The VA has specific policies on the use of force by its police officers and those officers are trained on it regularly, but the department’s records of such incidents are incomplete and not fully accurate, GAO has said.
The GAO report was ordered by Congress after an inspector general report in 2018 criticized the department for shortcomings in controls of the police forces at its hospitals and other facilities tasked with protecting agency employees, patients and visitors. The officers are authorized to carry firearms, investigate criminal activities, and arrest individuals for offenses committed on medical center property, among other activities.
They “operate in a unique environment that requires balancing the treatment and care of veterans while also maintaining order and enforcing the law. For example, VA police officers might respond to incidents involving disruptive patients in emergency rooms or mental health areas that experience high levels of security incidents,” GAO said.
GAO found that the VA has specific policies governing the use of differing levels of use of force, ranging from the mere presence of an officer to potentially deadly force. Officers compete a 10 week basic training course on being hired—including issues such as how to respond to veterans with mental illness or a traumatic brain injury–and also undergo biannual refresher training, it said.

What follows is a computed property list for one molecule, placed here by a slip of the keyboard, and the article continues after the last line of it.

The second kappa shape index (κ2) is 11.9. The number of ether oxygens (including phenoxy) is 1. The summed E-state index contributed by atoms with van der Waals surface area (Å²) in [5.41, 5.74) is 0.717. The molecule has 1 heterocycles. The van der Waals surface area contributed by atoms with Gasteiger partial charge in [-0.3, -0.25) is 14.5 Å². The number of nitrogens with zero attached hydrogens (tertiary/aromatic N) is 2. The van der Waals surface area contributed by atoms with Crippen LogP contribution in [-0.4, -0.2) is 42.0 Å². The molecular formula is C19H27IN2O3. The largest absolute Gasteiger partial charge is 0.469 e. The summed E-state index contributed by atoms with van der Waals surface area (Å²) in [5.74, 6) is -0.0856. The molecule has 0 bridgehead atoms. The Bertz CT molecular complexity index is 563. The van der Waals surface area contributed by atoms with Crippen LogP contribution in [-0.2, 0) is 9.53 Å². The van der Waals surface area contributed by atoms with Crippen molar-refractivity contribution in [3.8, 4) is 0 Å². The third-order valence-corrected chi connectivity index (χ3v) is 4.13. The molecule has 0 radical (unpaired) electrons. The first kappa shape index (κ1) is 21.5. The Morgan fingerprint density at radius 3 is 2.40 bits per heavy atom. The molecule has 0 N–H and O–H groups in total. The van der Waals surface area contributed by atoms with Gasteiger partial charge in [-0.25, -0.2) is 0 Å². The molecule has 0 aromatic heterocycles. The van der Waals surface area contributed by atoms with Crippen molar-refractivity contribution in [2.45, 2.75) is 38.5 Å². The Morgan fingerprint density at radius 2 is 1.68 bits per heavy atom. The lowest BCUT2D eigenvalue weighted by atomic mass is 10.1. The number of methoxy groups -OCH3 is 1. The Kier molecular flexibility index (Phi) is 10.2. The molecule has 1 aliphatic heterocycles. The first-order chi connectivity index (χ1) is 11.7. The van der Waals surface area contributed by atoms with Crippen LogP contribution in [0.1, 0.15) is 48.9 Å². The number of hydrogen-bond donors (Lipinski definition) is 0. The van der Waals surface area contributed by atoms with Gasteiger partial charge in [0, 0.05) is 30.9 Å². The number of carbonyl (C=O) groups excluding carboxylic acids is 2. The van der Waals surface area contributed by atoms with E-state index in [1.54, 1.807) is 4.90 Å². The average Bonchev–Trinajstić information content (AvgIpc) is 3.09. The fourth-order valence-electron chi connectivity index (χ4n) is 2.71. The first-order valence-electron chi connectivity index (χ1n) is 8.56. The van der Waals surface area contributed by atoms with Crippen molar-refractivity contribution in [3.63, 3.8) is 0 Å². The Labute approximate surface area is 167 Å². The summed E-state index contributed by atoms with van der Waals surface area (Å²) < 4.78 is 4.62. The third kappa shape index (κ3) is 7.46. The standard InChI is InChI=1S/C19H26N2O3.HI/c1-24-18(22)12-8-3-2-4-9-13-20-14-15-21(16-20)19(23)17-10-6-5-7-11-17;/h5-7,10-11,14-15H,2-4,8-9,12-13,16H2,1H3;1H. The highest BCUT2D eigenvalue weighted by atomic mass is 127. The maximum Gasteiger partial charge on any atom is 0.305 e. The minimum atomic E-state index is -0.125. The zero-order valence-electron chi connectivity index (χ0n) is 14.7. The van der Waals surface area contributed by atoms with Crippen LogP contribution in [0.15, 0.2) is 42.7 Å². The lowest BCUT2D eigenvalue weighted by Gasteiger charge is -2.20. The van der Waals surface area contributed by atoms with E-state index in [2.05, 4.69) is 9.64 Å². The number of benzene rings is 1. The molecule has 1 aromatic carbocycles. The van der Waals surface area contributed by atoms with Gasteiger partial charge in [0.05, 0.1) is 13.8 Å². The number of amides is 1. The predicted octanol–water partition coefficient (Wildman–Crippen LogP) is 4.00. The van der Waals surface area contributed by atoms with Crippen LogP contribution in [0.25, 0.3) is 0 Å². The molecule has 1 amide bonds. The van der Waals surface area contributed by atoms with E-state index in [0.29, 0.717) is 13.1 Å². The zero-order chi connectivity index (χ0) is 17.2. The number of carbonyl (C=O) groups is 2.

Further, officers are required to complete electronic records of their daily activities, including use of force incidents, in two main ways—daily operations journals and incident reports—which are reviewed by local chiefs of police on a daily basis. Any incidents typically are investigated locally but higher levels also may become involved.
However, in examining about 1,200 incidents over a twelve-month period reported in a central database, GAO found that “the data are not sufficiently complete or accurate for reporting numbers or trends about incidents across all medical centers. For example, of the 74 reports in which officers reported drawing or discharging a firearm, in 18 cases the officers reported some other type of use of force, such as handcuffs, as the highest level used.
GAO also said that the VA “does not systematically collect or analyze use of force investigation findings from local medical centers. As a result, VA is hindered in its ability to oversee officers’ use of force across medical centers.”
It said that management concurred with its recommendations to improve the completeness and accuracy of its use of force data; implement a tool to analyze use of force incidents at medical centers nationwide; ensure that medical centers submit all use of force investigations to VA headquarters; and analyze the use of force investigation data.